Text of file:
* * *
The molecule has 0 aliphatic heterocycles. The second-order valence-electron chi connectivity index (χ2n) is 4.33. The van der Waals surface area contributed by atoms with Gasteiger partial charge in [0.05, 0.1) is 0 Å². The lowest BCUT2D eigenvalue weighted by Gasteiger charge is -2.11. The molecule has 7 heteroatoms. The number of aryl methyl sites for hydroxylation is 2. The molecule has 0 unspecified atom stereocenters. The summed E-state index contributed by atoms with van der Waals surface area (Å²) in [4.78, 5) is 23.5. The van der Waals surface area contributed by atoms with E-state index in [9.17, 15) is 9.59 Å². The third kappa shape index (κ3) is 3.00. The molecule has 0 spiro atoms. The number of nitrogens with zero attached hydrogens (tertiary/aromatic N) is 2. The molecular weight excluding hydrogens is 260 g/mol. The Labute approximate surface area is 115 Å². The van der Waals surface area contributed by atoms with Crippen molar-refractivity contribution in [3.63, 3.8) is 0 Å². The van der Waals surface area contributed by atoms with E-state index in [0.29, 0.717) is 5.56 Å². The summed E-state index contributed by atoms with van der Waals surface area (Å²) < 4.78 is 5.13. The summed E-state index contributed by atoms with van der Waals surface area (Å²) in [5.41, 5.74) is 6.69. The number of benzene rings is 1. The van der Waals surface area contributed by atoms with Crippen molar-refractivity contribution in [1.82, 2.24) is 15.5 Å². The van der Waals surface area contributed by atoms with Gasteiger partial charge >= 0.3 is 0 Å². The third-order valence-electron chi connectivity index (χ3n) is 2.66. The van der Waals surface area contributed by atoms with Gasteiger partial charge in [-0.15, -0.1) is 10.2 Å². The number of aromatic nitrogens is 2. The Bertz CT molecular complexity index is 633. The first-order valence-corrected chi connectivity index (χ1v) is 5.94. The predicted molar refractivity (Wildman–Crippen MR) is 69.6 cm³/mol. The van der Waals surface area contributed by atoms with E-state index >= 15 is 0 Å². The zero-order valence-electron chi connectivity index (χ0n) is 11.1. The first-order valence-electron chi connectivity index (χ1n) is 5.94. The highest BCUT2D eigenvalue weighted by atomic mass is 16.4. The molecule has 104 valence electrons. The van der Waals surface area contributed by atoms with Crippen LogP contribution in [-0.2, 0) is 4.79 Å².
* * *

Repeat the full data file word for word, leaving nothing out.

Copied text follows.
The molecule has 0 aliphatic heterocycles. The second-order valence-electron chi connectivity index (χ2n) is 4.33. The van der Waals surface area contributed by atoms with Gasteiger partial charge in [0.05, 0.1) is 0 Å². The lowest BCUT2D eigenvalue weighted by Gasteiger charge is -2.11. The molecule has 7 heteroatoms. The number of aryl methyl sites for hydroxylation is 2. The molecule has 0 unspecified atom stereocenters. The summed E-state index contributed by atoms with van der Waals surface area (Å²) in [4.78, 5) is 23.5. The van der Waals surface area contributed by atoms with E-state index in [9.17, 15) is 9.59 Å². The third kappa shape index (κ3) is 3.00. The molecule has 0 spiro atoms. The number of nitrogens with zero attached hydrogens (tertiary/aromatic N) is 2. The molecular weight excluding hydrogens is 260 g/mol. The Labute approximate surface area is 115 Å². The van der Waals surface area contributed by atoms with Crippen molar-refractivity contribution in [3.63, 3.8) is 0 Å². The van der Waals surface area contributed by atoms with E-state index in [0.29, 0.717) is 5.56 Å². The summed E-state index contributed by atoms with van der Waals surface area (Å²) < 4.78 is 5.13. The summed E-state index contributed by atoms with van der Waals surface area (Å²) in [5.41, 5.74) is 6.69. The number of benzene rings is 1. The van der Waals surface area contributed by atoms with Crippen molar-refractivity contribution in [1.82, 2.24) is 15.5 Å². The van der Waals surface area contributed by atoms with Gasteiger partial charge >= 0.3 is 0 Å². The third-order valence-electron chi connectivity index (χ3n) is 2.66. The van der Waals surface area contributed by atoms with Gasteiger partial charge in [-0.15, -0.1) is 10.2 Å². The number of aromatic nitrogens is 2. The Bertz CT molecular complexity index is 633. The first-order valence-corrected chi connectivity index (χ1v) is 5.94. The predicted molar refractivity (Wildman–Crippen MR) is 69.6 cm³/mol. The van der Waals surface area contributed by atoms with E-state index >= 15 is 0 Å². The zero-order valence-electron chi connectivity index (χ0n) is 11.1. The first-order valence-electron chi connectivity index (χ1n) is 5.94. The highest BCUT2D eigenvalue weighted by atomic mass is 16.4. The molecule has 104 valence electrons. The van der Waals surface area contributed by atoms with Crippen LogP contribution in [-0.2, 0) is 4.79 Å².